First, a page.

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All Spaced Out and Nowhere to Go

By: Mark Flavin

Sputnik was not the kind of word that made you want to hide in your closet, even if you were only ten. My young mind was fascinated with how serious all the adults in my life sounded when they said, “Sputnik.” It was like a swear word, in fact the free world was aghast that the Russians beat the U.S. to the punch at orbiting a basketball sized shiny sphere that beeped at us in defiance. We stood flat footed, no national transcendental goal to be in space, just passive onlookers as the Ruskies bested us. Even though the enemy did it first I thought Sputnik was cool, and that was at least seven or eight years before cool meant – well, cool.

I will never forget that October night, as I shivered in my tiny front yard in our piece of suburbia just south of Seattle, trying to see the little beeping menace go overhead. I had no idea what I was looking for or what direction it was coming or how high in the sky it would be seen. Fortunately my Dad was there to steer my errant head toward the spec of light as it traveled almost directly over head. I remember vividly thinking, “How amazing is that, a point of light zipping through the star field, put there by the Russians,” these were the same guys that made me and my class mates observe stop, duck and cover in case of nuclear attack. This was during practice drills in the halls of Skyway Elementary School; nevertheless the Red Menace was now in space and we weren’t. I knew, we all knew that it wasn’t good, but I also knew even as young boy that a new age had begun, one that I had heard of and dreamed about; The Space Age.

It’s kind of neat to be able to say I was alive when something monumental and unique in the history of mankind happened. I can’t say I grasped the significance of the event at the time but I do know I was ready for it, after all I had seen numerous movies and TV serials about space. What kid could come away from watching Flash Gordon wup it up on Ming the Merciless and not want to be in space? Being a boy the ‘50s in America was all about adventure, and space was my preferred destination. When the Russians got there first I thought “Hey, when are we going?”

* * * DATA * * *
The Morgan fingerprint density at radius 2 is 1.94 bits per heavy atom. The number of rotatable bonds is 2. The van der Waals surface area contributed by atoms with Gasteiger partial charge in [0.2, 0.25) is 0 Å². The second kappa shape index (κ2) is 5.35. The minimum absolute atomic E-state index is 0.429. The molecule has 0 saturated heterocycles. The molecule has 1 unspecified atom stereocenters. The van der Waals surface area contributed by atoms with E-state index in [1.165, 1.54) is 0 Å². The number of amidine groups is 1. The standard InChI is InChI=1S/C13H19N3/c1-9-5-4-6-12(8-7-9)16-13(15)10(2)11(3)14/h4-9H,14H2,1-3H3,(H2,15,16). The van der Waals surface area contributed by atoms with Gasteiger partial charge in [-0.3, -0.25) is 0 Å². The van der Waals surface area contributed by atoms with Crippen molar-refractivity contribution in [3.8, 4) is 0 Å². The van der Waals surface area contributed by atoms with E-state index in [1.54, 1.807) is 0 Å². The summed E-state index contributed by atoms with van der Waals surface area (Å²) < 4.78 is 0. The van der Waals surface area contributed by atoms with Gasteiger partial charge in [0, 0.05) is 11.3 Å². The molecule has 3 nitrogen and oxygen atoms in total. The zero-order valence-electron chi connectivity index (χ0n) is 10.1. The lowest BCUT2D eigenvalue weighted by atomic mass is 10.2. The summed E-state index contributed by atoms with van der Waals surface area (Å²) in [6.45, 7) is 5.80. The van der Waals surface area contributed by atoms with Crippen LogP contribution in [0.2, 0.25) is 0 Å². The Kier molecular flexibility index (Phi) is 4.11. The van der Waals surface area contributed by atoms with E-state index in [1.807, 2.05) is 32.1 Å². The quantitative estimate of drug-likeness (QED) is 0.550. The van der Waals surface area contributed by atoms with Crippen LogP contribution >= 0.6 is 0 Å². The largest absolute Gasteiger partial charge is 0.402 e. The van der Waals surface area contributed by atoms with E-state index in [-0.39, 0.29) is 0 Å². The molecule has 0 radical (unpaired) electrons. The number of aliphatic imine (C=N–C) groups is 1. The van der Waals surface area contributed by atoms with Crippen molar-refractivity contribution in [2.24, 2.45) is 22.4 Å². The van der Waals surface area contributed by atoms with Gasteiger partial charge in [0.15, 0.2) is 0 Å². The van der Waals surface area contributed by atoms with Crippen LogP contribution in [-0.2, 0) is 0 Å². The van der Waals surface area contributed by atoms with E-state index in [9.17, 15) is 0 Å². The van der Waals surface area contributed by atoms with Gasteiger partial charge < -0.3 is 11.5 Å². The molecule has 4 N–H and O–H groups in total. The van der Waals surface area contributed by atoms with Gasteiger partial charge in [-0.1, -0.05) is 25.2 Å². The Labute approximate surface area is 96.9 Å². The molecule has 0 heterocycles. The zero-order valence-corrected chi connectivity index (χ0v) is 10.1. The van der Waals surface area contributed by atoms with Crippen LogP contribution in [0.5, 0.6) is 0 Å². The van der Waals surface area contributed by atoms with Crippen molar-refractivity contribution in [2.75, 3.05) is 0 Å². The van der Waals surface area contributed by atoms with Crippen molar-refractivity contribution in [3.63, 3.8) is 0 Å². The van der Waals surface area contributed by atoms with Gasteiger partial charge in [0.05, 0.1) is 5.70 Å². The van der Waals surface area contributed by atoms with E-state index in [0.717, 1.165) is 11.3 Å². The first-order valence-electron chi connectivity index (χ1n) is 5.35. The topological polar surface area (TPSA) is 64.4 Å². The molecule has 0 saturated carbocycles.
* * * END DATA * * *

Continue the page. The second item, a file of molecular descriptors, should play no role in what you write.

The mood of the country was dark, and you could feel it. “How could they beat us?” Didn’t we win WWII? Didn’t we show them our technological superiority during the Berlin airlift? The feeling was that American pride was at stake. Around our dinner table we talked about when the US would make a comeback and show the Reds who was the best; The Space Age had morphed into the Space Race.

Ike was president, and Dad was a Democrat. He had little use for the man as a president and plainly expressed it but I didn’t care, just so we shot something into orbit. After all if this was a race we had better have an entry, and so we did; well almost. I will never forget the evening news footage of the titanic explosion of the Vanguard rocket that never got off the launch pad in December of 1957. The county was in mourning. How could we be so bad at stuff we were supposed to be so good at? I wasn’t the only one asking that question. Finally in February of 1958 we did it, we orbited a small thirty-pound satellite called Explorer I. It beeped an American beep and the country celebrated, I was ecstatic to see it all unfold.

Our expectations on what America could do in space had been fueled by the unlikely duo of none other that Wernher von Braun and Walt Disney; two improbable collaborators that lifted our expectations literally to the stars in the mid-fifties. I recall clearly that evening in March 1955. My parents and my two brothers watched the TV program called Disneyland. This was the same Disneyland TV show that introduced us to the legendary Davey Crockett, king of the wild frontier. Every boy in America wanted a coon skin cap like Davey wore. When Walt introduced Wernher von Braun and the show titled “Men in Space” we knew there was a new frontier, this one in space. Wow! The show was visual opiate for little kids. Here was this charming foreigner, a rocket scientist and his associates, with their exotic accents explaining how we were going to conquer space. No waffling, apologies, or maybe we will go into space, but “ve vill” conquer space! The program was illustrated with believable concepts and a model of an impressive mega-rocket which Wernher convincingly showed us how – not if – we would go into space. There are some who claim that it was this show, which impressed Ike enough to request a copy for viewing by his technical and science advisers. This private showing may have been the impetus to set the goal to orbit a satellite in 1957. Gee, I hope so.